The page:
To deal with an insecure boss, recognise the pressures they are under. It’s possible that hitting year-end targets or dealing with constantly changing rules about hybrid work policies, for example, is raising your manager’s anxiety and prompting them to take out their insecurities on you. Try to frame your work as a joint effort. Start sentences with “we” as much as possible. You can say, “We’re all invested in making this project a success”, or “We all want the team to look good here.” When you do succeed, be sure to share credit with your boss and acknowledge their contribution. To battle micromanaging, keep them up to date on what you are working on.
 
Q. Isn’t office gossip best avoided? Or does it have an upside, too?
There are lots of reasons we turn to others when something is off at work. It might be to confirm that we are not misinterpreting a vague email or figuring out whose buy-in we need to push forward a stalled project. Gossip can play an important role in bonding with coworkers and information sharing. But you need to be careful that you’re not making the situation worse by stirring the pot or spreading misinformation.
 
Before you turn to a colleague to vent, think about your goal. Whether it’s to improve your relationship, feel better, or get your job done despite resistance, ask yourself whether gossip will help or hurt the situation.
 
Q. What explains the mindset of the ‘tormentor-mentor’?
Several things can make a senior person question your commitment to work, treat you harshly, or insist you suffer to earn your stripes. It may be a lack of empathy. They may have had a tough time coming up in their career and think you should also suffer. Their behaviour could also be motivated by envy or social identity threat—the belief that being associated with a devalued group will harm them. They may be trying to distance themselves from you, especially if you both belong to a traditionally underestimated group in the workplace.
 
To address their mistreatment:

  1. Find ways to show them that you are more alike than they think.
  2. Ask them about what it was like coming up in your industry, the battles they faced earlier in their career, or obstacles they had to overcome.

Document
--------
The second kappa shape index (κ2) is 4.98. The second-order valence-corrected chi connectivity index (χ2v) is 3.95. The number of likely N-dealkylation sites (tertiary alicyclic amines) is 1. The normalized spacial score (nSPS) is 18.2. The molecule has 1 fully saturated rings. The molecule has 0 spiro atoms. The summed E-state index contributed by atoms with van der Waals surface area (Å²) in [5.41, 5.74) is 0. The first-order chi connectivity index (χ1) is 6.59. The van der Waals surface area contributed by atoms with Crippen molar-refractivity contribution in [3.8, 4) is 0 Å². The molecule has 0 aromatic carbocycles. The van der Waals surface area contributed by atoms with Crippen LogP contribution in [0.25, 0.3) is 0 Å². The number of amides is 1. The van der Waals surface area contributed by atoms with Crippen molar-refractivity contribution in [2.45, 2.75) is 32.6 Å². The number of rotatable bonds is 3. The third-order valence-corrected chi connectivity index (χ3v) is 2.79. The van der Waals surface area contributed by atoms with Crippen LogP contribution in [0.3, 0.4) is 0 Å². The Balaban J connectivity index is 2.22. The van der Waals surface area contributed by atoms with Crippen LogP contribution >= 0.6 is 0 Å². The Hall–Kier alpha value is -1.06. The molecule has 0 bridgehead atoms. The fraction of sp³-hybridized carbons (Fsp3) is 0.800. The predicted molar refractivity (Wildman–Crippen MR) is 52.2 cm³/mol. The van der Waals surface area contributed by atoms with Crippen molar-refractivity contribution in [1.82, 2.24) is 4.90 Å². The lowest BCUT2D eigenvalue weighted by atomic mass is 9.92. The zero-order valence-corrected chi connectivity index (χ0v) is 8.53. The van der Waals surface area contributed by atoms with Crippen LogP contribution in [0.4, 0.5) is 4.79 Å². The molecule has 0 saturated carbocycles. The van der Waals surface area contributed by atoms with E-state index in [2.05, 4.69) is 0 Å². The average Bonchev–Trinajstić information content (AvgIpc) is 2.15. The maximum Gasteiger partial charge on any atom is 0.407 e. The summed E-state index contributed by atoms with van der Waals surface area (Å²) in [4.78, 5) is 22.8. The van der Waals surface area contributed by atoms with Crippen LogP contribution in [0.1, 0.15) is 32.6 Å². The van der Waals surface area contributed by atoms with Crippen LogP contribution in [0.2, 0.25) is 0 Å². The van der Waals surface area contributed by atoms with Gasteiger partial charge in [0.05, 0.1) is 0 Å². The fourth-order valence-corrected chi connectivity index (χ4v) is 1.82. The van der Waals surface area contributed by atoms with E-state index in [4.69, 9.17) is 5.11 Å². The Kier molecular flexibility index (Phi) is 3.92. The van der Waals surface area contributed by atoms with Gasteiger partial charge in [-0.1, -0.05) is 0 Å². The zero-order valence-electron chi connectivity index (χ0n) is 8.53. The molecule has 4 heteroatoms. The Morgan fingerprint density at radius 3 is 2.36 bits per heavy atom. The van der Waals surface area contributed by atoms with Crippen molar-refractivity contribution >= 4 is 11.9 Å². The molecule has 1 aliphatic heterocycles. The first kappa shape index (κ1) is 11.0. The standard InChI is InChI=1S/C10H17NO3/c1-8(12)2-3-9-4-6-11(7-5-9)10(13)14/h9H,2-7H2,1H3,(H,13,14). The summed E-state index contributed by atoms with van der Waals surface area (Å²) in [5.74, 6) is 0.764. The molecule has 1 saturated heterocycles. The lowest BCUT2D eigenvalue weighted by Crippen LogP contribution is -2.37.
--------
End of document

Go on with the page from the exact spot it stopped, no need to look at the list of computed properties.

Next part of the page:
3. Listen. You can also attempt to shift the balance of power by showing them that you have something they need—knowledge, a skill, or connections in other parts of the organisation.
Of course, you can also confront them tactfully—say something like, “I could be wrong, but I get the sense that we’re not working together as well as we could be. Is there something we can do differently going forward?” This may be awkward, but ideally, you will open up a conversation about how to work better together.

Q. Three principles that will help us get along with anyone…

  1. Your perspective is just one perspective: You and your colleague won’t always see eye to eye. That’s ok. You don’t need to have a shared worldview to get along. Ask yourself: What if I’m wrong? What assumptions am I making? Skip the blame game and try to rally around finding a path forward.
  2. Don’t make it “me against them”: Try to imagine three entities in the conflict: you, your colleague, and the dynamic between you. Instead of imagining you are in a tug-of-war, use positive, collaborative visualisations, such as you and your coworker sitting on the same side of a table.
  3. Focus on what you can control: Be the “adult in the room”. Don’t waste time trying to convince your colleague to change—people change if they want to. Focus instead on what you can do differently.
Q. How do we go about this in a remote work environment?
Remote work can exacerbate tricky interactions because you don’t have a shared context—you are not sitting in the same building, experiencing the same weather, or seeing the same things. So, you need to be more intentional in your communication and even over-communicate. If you are dealing with a colleague over email or Slack, try a different medium. You can pick up the phone and call your colleague or schedule a time for a video chat. To get along, both of you need to understand one another’s perspective, and that’s harder to do when you communicate via text or asynchronously. You’ll have more empathy for one another if you can see and hear one another.